Featured Product

    IMF Publishes Report on the 2018 Article IV Consultation with Germany

    July 05, 2018

    IMF published its staff report under the 2018 Article IV consultation with Germany. Directors noted that profitability in the bank and life insurance sectors remains low and that restructuring efforts must be accelerated to durably strengthen resilience and reduce risks. They stressed the importance of continued supervisory attention to progress in implementing restructuring plans and reducing interest rate risk in banking and insurance.

    The staff report highlights that completion of Basel III, as well as other recent regulatory changes, may have important implications for large German banks. After a long period of favorable economic conditions, banks’ internal risk models may underestimate risk-weights. The introduction of the 72.5% output floor is aimed to limit the effects of sharp re-assessments of risks on bank capital. As the use of internal models is more pervasive in large banks, this measure will affect mostly this group. In addition, the report highlighted that the Markets in Financial Instruments Directive (MiFiD II), which came into force in January 2018, aims to increase transparency and efficiency in financial trading, but may also add regulatory compliance costs in the larger banks. Furthermore, the 2017 minimum requirement for own funds and eligible liabilities (MREL) policy of EU sets targets that are binding only for larger/more complex banks in the Single Resolution Board remit, while smaller and medium-size institutions are not yet affected. Few banks are expected to face funding shortfalls to meet MREL target and subordination requirements are facilitated by recent changes to the German Banking Act.

    In the banking sector, the regulatory capital ratio has increased, but the cost-to-income ratio and leverage remain high. Risk-weighted capital stood at comfortable levels, supported by favorable macroeconomic conditions and declining risk-weighted asset density, and is improving for all categories, except large banks. Non-performing loans (NPLs) continue to decline and provisioning for impaired shipping loans is leveling off. As noted in the 2016 Financial Sector Assessment Program (FSAP), international experience suggests that macro-prudential tools should be deployed early to be most effective. It is therefore important that the macro-prudential framework is sufficiently nimble such that instruments can be utilized preventively to avoid the build-up of vulnerabilities. The macro-prudential toolkit should be strengthened. New tools—loan to value (LTV) caps and amortization requirements—were legally created in 2017, a welcome development. However, income-based instruments, such as the debt-to-income ratio and the debt-service-to income ratio, are not included in the legislation. These tools, which can help prevent an excessive build-up of debt by households when house prices are rising rapidly, should be added.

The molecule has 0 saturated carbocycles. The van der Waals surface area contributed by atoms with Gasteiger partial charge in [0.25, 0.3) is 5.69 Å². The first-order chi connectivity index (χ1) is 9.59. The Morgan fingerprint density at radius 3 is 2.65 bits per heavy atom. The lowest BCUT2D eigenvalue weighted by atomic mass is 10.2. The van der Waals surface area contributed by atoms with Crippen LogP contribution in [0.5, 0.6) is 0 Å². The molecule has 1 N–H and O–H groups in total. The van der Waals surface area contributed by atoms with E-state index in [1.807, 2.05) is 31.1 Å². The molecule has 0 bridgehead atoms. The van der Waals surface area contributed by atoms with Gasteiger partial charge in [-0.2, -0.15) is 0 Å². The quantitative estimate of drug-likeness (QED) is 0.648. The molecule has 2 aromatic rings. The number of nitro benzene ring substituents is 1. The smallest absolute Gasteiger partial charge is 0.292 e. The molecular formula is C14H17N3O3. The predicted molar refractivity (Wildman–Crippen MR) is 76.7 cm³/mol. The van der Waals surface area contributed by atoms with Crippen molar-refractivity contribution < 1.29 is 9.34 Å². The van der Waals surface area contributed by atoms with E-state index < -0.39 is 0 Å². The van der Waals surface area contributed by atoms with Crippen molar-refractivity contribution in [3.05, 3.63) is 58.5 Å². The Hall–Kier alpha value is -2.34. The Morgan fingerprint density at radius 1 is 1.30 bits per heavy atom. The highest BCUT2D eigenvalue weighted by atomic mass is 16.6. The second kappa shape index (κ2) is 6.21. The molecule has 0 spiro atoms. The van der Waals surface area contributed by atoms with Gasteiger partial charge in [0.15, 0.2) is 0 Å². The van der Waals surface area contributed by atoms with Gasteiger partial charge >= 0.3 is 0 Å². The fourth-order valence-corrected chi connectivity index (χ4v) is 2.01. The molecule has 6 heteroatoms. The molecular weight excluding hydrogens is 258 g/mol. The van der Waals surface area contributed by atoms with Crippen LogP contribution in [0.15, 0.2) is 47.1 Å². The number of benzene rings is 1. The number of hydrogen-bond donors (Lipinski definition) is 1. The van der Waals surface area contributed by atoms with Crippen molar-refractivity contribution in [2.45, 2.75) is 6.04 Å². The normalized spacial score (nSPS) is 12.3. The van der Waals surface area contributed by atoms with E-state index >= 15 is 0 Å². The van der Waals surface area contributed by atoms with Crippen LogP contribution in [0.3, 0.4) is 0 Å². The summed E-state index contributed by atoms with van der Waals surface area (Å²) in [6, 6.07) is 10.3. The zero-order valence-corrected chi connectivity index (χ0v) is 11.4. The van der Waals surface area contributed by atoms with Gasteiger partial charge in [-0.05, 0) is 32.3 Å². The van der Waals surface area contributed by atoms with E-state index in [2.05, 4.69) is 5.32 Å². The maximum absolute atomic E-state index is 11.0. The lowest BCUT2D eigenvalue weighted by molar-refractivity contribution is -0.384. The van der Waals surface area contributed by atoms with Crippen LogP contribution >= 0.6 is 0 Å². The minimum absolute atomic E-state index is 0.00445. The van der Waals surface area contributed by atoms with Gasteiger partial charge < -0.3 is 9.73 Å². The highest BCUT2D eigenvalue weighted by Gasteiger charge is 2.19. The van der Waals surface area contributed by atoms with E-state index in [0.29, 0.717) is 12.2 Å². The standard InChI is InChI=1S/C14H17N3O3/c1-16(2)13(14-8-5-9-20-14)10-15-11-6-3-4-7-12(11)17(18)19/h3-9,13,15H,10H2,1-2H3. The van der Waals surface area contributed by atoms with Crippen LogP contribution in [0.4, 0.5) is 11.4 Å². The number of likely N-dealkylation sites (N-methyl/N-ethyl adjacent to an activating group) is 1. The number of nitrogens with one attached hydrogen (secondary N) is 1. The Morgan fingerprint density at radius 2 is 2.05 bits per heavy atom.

Large German banks continue to underperform relative to the European peers. To keep up with cost-reduction targets, the German global systemically important bank (G-SIB) presented an updated restructuring strategy to refocus activities in Europe and reduce personnel costs by shrinking its investment banking business. Overall, the financial market stress is assessed to be low, capital buffers in the banking and life insurance sectors are deemed comfortable. Nevertheless, accelerating restructuring, restoring profitability, and reducing interest rate risk remain the key priorities in the banking and life insurance sectors. Continued supervisory attention to interest rate risk and implementation of restructuring plans, including through Pillar 2 measures, remains essential. The report also reveals that low interest rates and the introduction of Solvency II are forcing some restructuring in the life insurance sector. Solvency ratios, according to Solvency II, have improved overall, alongside the increase in long-term yields, since late 2016. However, a majority (nearly 70%) of life insurers rely on transitional measures to calculate their solvency capital requirement. As was noted in the Bundesbank’s 2017 Financial Stability Report, 14 life insurers would not meet the Solvency II minimum requirement as of end of 2016 without transition measures.